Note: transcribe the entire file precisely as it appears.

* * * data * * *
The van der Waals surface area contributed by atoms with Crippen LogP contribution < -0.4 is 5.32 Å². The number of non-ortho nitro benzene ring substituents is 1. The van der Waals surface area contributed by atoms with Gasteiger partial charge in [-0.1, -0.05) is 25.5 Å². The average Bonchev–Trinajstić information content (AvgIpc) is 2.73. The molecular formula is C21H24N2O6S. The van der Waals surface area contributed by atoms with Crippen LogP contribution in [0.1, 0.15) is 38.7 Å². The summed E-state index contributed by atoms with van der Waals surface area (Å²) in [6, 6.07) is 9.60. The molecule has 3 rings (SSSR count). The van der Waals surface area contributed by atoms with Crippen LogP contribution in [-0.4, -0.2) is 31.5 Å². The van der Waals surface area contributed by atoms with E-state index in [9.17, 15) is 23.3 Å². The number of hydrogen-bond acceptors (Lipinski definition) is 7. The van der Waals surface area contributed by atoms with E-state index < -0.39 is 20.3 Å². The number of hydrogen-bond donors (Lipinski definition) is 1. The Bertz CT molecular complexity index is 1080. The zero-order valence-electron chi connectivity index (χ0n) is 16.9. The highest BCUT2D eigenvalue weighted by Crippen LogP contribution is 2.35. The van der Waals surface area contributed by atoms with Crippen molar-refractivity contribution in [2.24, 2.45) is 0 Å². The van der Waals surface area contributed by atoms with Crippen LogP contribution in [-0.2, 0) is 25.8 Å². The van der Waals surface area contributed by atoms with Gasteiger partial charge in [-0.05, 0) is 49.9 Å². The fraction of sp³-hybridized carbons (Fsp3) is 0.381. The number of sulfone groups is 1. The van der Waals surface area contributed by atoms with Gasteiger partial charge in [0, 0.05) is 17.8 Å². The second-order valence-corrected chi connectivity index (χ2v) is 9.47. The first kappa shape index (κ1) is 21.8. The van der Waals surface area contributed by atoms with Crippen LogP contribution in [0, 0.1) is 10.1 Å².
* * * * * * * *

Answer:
The van der Waals surface area contributed by atoms with Crippen LogP contribution < -0.4 is 5.32 Å². The number of non-ortho nitro benzene ring substituents is 1. The van der Waals surface area contributed by atoms with Gasteiger partial charge in [-0.1, -0.05) is 25.5 Å². The average Bonchev–Trinajstić information content (AvgIpc) is 2.73. The molecular formula is C21H24N2O6S. The van der Waals surface area contributed by atoms with Crippen LogP contribution in [0.1, 0.15) is 38.7 Å². The summed E-state index contributed by atoms with van der Waals surface area (Å²) in [6, 6.07) is 9.60. The molecule has 3 rings (SSSR count). The van der Waals surface area contributed by atoms with Crippen LogP contribution in [-0.4, -0.2) is 31.5 Å². The van der Waals surface area contributed by atoms with E-state index in [9.17, 15) is 23.3 Å². The number of hydrogen-bond acceptors (Lipinski definition) is 7. The van der Waals surface area contributed by atoms with E-state index < -0.39 is 20.3 Å². The number of hydrogen-bond donors (Lipinski definition) is 1. The Bertz CT molecular complexity index is 1080. The zero-order valence-electron chi connectivity index (χ0n) is 16.9. The highest BCUT2D eigenvalue weighted by Crippen LogP contribution is 2.35. The van der Waals surface area contributed by atoms with Crippen molar-refractivity contribution in [2.24, 2.45) is 0 Å². The van der Waals surface area contributed by atoms with Crippen LogP contribution in [-0.2, 0) is 25.8 Å². The van der Waals surface area contributed by atoms with Gasteiger partial charge in [-0.05, 0) is 49.9 Å². The fraction of sp³-hybridized carbons (Fsp3) is 0.381. The number of sulfone groups is 1. The van der Waals surface area contributed by atoms with Gasteiger partial charge in [0, 0.05) is 17.8 Å². The second-order valence-corrected chi connectivity index (χ2v) is 9.47. The first kappa shape index (κ1) is 21.8. The van der Waals surface area contributed by atoms with Crippen LogP contribution in [0, 0.1) is 10.1 Å².